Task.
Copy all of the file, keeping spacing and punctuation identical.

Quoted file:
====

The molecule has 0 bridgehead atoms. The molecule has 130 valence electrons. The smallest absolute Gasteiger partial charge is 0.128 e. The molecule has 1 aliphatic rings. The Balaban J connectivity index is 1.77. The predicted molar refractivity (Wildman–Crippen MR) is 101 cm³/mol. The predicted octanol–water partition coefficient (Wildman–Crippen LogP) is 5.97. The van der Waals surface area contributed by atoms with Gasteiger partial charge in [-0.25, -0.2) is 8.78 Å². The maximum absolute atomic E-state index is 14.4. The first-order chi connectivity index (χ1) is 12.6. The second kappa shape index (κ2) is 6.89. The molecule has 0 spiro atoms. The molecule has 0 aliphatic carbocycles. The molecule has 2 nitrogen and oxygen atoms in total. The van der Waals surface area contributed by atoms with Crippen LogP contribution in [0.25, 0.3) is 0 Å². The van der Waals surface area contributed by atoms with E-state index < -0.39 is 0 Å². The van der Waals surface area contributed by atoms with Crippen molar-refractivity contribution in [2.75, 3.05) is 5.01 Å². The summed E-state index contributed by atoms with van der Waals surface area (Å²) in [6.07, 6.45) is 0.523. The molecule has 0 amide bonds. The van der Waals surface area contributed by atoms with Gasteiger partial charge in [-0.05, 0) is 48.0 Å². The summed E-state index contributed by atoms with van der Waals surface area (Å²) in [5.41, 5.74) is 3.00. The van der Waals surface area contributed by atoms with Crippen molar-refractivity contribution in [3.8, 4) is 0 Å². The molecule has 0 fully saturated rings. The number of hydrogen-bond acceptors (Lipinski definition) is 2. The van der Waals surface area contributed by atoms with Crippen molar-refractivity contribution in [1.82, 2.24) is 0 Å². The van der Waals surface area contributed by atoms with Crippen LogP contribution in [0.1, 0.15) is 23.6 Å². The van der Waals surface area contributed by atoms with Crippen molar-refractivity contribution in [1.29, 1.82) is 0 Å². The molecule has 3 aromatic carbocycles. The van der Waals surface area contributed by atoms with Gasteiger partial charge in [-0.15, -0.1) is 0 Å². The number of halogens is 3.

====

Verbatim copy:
The molecule has 0 bridgehead atoms. The molecule has 130 valence electrons. The smallest absolute Gasteiger partial charge is 0.128 e. The molecule has 1 aliphatic rings. The Balaban J connectivity index is 1.77. The predicted molar refractivity (Wildman–Crippen MR) is 101 cm³/mol. The predicted octanol–water partition coefficient (Wildman–Crippen LogP) is 5.97. The van der Waals surface area contributed by atoms with Gasteiger partial charge in [-0.25, -0.2) is 8.78 Å². The maximum absolute atomic E-state index is 14.4. The first-order chi connectivity index (χ1) is 12.6. The second kappa shape index (κ2) is 6.89. The molecule has 0 spiro atoms. The molecule has 0 aliphatic carbocycles. The molecule has 2 nitrogen and oxygen atoms in total. The van der Waals surface area contributed by atoms with Crippen LogP contribution in [0.25, 0.3) is 0 Å². The van der Waals surface area contributed by atoms with E-state index < -0.39 is 0 Å². The van der Waals surface area contributed by atoms with Crippen molar-refractivity contribution in [2.75, 3.05) is 5.01 Å². The summed E-state index contributed by atoms with van der Waals surface area (Å²) in [6.07, 6.45) is 0.523. The molecule has 0 amide bonds. The van der Waals surface area contributed by atoms with Gasteiger partial charge in [-0.05, 0) is 48.0 Å². The summed E-state index contributed by atoms with van der Waals surface area (Å²) in [5.41, 5.74) is 3.00. The van der Waals surface area contributed by atoms with Crippen molar-refractivity contribution in [3.8, 4) is 0 Å². The molecule has 0 fully saturated rings. The number of hydrogen-bond acceptors (Lipinski definition) is 2. The van der Waals surface area contributed by atoms with Crippen molar-refractivity contribution in [1.82, 2.24) is 0 Å². The van der Waals surface area contributed by atoms with Crippen LogP contribution in [0.1, 0.15) is 23.6 Å². The van der Waals surface area contributed by atoms with Crippen molar-refractivity contribution in [1.29, 1.82) is 0 Å². The molecule has 3 aromatic carbocycles. The van der Waals surface area contributed by atoms with Gasteiger partial charge in [-0.15, -0.1) is 0 Å². The number of halogens is 3.